Tuesday, September 28, 2010
Ned Snow, University of Arkansas School of Law, has published Untangling Fair Use as a Matter of Law. Here is the abstract.
Fair use is an issue of fact for the jury. Or at least it should be. Recently courts have been perverting the centuries-old practice of treating fair use as a factual issue. Courts must therefore repent: they must return to construing the issue as factual. Yet even if they do, the question remains whether courts should ever decide fair use as a matter of law. To answer this question, this Article examines whether appellate courts should ever review fair use decisions under a de novo standard. It also examines whether trial courts should ever decide fair use on summary judgment. The Article concludes that the speech nature of fair use necessitates deciding the issue as a matter of law in certain circumstances: appellate courts should review constitutional findings under a de novo standard, but only where a bench trial occurs or where a jury verdict favors the copyright holder; trial courts should rule on summary judgment, but only for fair users. In short, ruling as a matter of law must serve the speech-protective function of fair use. Fair use as a matter of law must favor fair users.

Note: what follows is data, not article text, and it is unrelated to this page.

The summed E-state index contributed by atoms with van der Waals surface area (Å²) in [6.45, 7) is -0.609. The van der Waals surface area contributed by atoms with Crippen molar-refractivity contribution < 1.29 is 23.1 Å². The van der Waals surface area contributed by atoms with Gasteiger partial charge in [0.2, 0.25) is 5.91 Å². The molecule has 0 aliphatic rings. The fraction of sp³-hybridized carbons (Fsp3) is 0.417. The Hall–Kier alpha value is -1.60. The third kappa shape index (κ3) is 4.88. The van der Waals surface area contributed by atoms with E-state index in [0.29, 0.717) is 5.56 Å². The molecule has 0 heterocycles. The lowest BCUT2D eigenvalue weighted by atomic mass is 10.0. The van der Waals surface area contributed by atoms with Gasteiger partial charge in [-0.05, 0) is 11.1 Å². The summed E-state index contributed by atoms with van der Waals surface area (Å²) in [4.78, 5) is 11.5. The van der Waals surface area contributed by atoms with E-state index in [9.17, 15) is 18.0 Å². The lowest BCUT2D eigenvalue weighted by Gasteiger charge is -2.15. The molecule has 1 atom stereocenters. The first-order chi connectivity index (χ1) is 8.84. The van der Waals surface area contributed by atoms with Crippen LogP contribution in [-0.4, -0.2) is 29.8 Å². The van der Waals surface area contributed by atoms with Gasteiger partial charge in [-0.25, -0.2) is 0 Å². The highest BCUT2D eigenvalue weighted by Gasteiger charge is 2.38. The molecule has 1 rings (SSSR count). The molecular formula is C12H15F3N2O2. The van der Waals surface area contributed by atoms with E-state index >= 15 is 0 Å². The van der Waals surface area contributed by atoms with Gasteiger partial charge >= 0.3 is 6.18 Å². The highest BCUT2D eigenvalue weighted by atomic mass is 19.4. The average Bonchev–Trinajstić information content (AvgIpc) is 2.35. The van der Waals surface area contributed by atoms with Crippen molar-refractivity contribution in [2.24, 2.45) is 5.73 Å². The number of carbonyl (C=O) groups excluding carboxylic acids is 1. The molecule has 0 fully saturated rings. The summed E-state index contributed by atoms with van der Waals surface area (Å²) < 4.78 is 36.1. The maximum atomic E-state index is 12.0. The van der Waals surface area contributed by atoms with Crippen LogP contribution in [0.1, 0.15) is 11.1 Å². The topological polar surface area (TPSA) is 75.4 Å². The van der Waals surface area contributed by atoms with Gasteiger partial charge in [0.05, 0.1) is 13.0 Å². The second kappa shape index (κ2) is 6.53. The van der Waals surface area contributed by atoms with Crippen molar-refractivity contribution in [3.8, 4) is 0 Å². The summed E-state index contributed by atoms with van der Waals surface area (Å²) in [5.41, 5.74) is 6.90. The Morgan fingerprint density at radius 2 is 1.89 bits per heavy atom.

Download the paper from SSRN at the link.